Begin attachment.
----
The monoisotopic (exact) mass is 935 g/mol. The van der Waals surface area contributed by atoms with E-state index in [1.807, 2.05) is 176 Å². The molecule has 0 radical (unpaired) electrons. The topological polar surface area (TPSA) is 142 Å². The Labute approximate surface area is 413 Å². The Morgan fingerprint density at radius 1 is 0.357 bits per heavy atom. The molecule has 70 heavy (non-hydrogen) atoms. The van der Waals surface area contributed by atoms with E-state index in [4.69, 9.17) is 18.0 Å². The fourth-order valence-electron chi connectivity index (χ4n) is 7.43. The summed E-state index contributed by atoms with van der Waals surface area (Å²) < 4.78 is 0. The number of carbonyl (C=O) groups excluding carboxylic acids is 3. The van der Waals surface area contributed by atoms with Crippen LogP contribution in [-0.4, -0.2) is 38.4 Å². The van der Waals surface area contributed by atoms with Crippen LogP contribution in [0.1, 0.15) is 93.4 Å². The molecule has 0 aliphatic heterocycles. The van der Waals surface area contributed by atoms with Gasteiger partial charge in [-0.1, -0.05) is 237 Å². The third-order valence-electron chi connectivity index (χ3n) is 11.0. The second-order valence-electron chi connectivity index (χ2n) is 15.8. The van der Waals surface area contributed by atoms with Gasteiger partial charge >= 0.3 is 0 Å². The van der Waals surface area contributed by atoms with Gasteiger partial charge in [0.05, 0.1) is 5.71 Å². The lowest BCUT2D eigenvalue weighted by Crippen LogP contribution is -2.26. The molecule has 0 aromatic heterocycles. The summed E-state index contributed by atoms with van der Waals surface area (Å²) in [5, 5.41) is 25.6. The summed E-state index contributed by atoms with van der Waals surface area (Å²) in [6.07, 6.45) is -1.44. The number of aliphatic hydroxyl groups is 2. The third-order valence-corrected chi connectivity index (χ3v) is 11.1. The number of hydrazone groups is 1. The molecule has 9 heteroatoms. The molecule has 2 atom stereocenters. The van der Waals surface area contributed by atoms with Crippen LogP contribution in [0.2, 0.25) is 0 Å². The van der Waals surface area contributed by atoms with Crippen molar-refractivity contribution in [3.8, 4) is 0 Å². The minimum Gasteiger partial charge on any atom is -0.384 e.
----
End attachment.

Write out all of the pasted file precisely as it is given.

The monoisotopic (exact) mass is 935 g/mol. The van der Waals surface area contributed by atoms with E-state index in [1.807, 2.05) is 176 Å². The molecule has 0 radical (unpaired) electrons. The topological polar surface area (TPSA) is 142 Å². The Labute approximate surface area is 413 Å². The Morgan fingerprint density at radius 1 is 0.357 bits per heavy atom. The molecule has 70 heavy (non-hydrogen) atoms. The van der Waals surface area contributed by atoms with E-state index in [4.69, 9.17) is 18.0 Å². The fourth-order valence-electron chi connectivity index (χ4n) is 7.43. The summed E-state index contributed by atoms with van der Waals surface area (Å²) < 4.78 is 0. The number of carbonyl (C=O) groups excluding carboxylic acids is 3. The van der Waals surface area contributed by atoms with Crippen LogP contribution in [-0.4, -0.2) is 38.4 Å². The van der Waals surface area contributed by atoms with Crippen LogP contribution in [0.1, 0.15) is 93.4 Å². The molecule has 0 aliphatic heterocycles. The van der Waals surface area contributed by atoms with Gasteiger partial charge in [-0.1, -0.05) is 237 Å². The third-order valence-electron chi connectivity index (χ3n) is 11.0. The second-order valence-electron chi connectivity index (χ2n) is 15.8. The van der Waals surface area contributed by atoms with Gasteiger partial charge >= 0.3 is 0 Å². The van der Waals surface area contributed by atoms with Gasteiger partial charge in [0.05, 0.1) is 5.71 Å². The lowest BCUT2D eigenvalue weighted by Crippen LogP contribution is -2.26. The molecule has 0 aromatic heterocycles. The summed E-state index contributed by atoms with van der Waals surface area (Å²) in [5, 5.41) is 25.6. The summed E-state index contributed by atoms with van der Waals surface area (Å²) in [6.07, 6.45) is -1.44. The number of aliphatic hydroxyl groups is 2. The third-order valence-corrected chi connectivity index (χ3v) is 11.1. The number of hydrazone groups is 1. The molecule has 9 heteroatoms. The molecule has 2 atom stereocenters. The van der Waals surface area contributed by atoms with Crippen LogP contribution in [0.2, 0.25) is 0 Å². The van der Waals surface area contributed by atoms with Crippen molar-refractivity contribution in [3.8, 4) is 0 Å². The minimum Gasteiger partial charge on any atom is -0.384 e.